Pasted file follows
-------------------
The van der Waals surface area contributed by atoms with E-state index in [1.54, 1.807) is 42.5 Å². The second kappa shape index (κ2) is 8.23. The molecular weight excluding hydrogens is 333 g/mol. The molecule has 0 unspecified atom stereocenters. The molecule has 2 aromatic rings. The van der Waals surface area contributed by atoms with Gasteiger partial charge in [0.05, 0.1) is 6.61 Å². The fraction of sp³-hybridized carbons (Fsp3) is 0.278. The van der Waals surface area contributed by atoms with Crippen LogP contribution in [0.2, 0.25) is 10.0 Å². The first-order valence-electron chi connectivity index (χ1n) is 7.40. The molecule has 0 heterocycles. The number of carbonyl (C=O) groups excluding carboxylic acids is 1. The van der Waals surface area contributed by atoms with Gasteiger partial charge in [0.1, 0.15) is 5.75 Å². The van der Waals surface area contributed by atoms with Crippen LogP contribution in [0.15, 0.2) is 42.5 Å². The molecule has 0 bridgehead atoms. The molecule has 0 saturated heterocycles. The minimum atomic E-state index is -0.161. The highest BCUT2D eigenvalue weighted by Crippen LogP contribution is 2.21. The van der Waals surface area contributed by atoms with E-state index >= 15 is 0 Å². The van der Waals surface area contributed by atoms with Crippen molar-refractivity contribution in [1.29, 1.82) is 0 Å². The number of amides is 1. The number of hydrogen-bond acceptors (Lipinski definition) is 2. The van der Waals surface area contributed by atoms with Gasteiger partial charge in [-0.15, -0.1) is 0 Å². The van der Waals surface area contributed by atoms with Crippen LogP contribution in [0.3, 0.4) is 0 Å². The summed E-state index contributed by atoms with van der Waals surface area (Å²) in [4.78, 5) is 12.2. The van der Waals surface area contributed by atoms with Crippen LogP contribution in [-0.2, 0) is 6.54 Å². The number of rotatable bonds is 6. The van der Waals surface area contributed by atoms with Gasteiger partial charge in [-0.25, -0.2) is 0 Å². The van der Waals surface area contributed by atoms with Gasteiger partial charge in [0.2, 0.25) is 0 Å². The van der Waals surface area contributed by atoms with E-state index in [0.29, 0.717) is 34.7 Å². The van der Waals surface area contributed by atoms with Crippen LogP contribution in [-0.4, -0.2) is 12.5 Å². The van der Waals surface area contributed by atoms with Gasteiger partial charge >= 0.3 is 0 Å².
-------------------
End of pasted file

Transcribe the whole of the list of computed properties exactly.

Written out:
The van der Waals surface area contributed by atoms with E-state index in [1.54, 1.807) is 42.5 Å². The second kappa shape index (κ2) is 8.23. The molecular weight excluding hydrogens is 333 g/mol. The molecule has 0 unspecified atom stereocenters. The molecule has 2 aromatic rings. The van der Waals surface area contributed by atoms with Gasteiger partial charge in [0.05, 0.1) is 6.61 Å². The fraction of sp³-hybridized carbons (Fsp3) is 0.278. The van der Waals surface area contributed by atoms with Crippen LogP contribution in [0.2, 0.25) is 10.0 Å². The first-order valence-electron chi connectivity index (χ1n) is 7.40. The molecule has 0 heterocycles. The number of carbonyl (C=O) groups excluding carboxylic acids is 1. The van der Waals surface area contributed by atoms with Gasteiger partial charge in [0.1, 0.15) is 5.75 Å². The van der Waals surface area contributed by atoms with Crippen LogP contribution in [0.15, 0.2) is 42.5 Å². The molecule has 0 bridgehead atoms. The molecule has 0 saturated heterocycles. The minimum atomic E-state index is -0.161. The highest BCUT2D eigenvalue weighted by Crippen LogP contribution is 2.21. The van der Waals surface area contributed by atoms with E-state index >= 15 is 0 Å². The van der Waals surface area contributed by atoms with Crippen molar-refractivity contribution in [1.29, 1.82) is 0 Å². The number of amides is 1. The number of hydrogen-bond acceptors (Lipinski definition) is 2. The van der Waals surface area contributed by atoms with Gasteiger partial charge in [-0.15, -0.1) is 0 Å². The van der Waals surface area contributed by atoms with Crippen LogP contribution in [0.3, 0.4) is 0 Å². The summed E-state index contributed by atoms with van der Waals surface area (Å²) in [4.78, 5) is 12.2. The van der Waals surface area contributed by atoms with Crippen LogP contribution in [-0.2, 0) is 6.54 Å². The number of rotatable bonds is 6. The van der Waals surface area contributed by atoms with Gasteiger partial charge in [-0.25, -0.2) is 0 Å². The van der Waals surface area contributed by atoms with Gasteiger partial charge in [0.2, 0.25) is 0 Å². The van der Waals surface area contributed by atoms with E-state index in [0.29, 0.717) is 34.7 Å². The van der Waals surface area contributed by atoms with Crippen LogP contribution in [-0.4, -0.2) is 12.5 Å². The van der Waals surface area contributed by atoms with Gasteiger partial charge >= 0.3 is 0 Å².